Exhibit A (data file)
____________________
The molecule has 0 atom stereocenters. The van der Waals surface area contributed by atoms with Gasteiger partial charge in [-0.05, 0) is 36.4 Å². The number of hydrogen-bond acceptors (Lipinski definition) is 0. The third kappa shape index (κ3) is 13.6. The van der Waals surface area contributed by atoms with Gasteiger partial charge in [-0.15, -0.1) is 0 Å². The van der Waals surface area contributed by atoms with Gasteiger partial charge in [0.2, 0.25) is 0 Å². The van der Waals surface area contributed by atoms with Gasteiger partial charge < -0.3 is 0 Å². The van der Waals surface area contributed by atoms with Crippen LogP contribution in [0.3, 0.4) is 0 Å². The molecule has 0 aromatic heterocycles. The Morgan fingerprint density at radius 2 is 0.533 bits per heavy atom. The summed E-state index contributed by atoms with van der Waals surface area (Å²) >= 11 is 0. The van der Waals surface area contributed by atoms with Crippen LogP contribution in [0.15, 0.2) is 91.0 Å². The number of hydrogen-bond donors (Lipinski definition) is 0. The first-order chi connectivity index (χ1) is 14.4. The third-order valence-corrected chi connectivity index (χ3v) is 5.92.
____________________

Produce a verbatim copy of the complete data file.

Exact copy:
The molecule has 0 atom stereocenters. The van der Waals surface area contributed by atoms with Gasteiger partial charge in [-0.05, 0) is 36.4 Å². The number of hydrogen-bond acceptors (Lipinski definition) is 0. The third kappa shape index (κ3) is 13.6. The van der Waals surface area contributed by atoms with Gasteiger partial charge in [-0.15, -0.1) is 0 Å². The van der Waals surface area contributed by atoms with Gasteiger partial charge in [0.2, 0.25) is 0 Å². The van der Waals surface area contributed by atoms with Gasteiger partial charge < -0.3 is 0 Å². The van der Waals surface area contributed by atoms with Crippen LogP contribution in [0.3, 0.4) is 0 Å². The molecule has 0 aromatic heterocycles. The Morgan fingerprint density at radius 2 is 0.533 bits per heavy atom. The summed E-state index contributed by atoms with van der Waals surface area (Å²) >= 11 is 0. The van der Waals surface area contributed by atoms with Crippen LogP contribution in [0.15, 0.2) is 91.0 Å². The number of hydrogen-bond donors (Lipinski definition) is 0. The first-order chi connectivity index (χ1) is 14.4. The third-order valence-corrected chi connectivity index (χ3v) is 5.92.